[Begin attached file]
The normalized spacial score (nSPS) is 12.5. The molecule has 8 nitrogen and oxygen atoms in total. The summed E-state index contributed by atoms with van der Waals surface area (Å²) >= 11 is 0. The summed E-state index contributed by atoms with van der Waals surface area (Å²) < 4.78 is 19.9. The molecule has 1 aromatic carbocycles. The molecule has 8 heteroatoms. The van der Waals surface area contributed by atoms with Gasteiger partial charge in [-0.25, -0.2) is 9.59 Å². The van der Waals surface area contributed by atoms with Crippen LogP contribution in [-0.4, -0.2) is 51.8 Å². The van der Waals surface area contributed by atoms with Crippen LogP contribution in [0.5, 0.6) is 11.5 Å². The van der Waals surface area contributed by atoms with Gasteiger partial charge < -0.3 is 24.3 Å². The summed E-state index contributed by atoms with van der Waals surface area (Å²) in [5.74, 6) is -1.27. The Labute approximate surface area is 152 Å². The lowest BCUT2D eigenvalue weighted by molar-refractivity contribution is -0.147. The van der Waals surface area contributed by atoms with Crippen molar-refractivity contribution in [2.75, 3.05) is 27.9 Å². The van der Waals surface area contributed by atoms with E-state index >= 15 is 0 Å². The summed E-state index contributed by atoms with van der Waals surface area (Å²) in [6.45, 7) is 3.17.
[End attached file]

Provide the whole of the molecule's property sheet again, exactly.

The normalized spacial score (nSPS) is 12.5. The molecule has 8 nitrogen and oxygen atoms in total. The summed E-state index contributed by atoms with van der Waals surface area (Å²) >= 11 is 0. The summed E-state index contributed by atoms with van der Waals surface area (Å²) < 4.78 is 19.9. The molecule has 1 aromatic carbocycles. The molecule has 8 heteroatoms. The van der Waals surface area contributed by atoms with Gasteiger partial charge in [-0.25, -0.2) is 9.59 Å². The van der Waals surface area contributed by atoms with Crippen LogP contribution in [-0.4, -0.2) is 51.8 Å². The van der Waals surface area contributed by atoms with Crippen LogP contribution in [0.5, 0.6) is 11.5 Å². The van der Waals surface area contributed by atoms with Gasteiger partial charge < -0.3 is 24.3 Å². The summed E-state index contributed by atoms with van der Waals surface area (Å²) in [5.74, 6) is -1.27. The Labute approximate surface area is 152 Å². The lowest BCUT2D eigenvalue weighted by molar-refractivity contribution is -0.147. The van der Waals surface area contributed by atoms with Crippen molar-refractivity contribution in [2.75, 3.05) is 27.9 Å². The van der Waals surface area contributed by atoms with E-state index >= 15 is 0 Å². The summed E-state index contributed by atoms with van der Waals surface area (Å²) in [6.45, 7) is 3.17.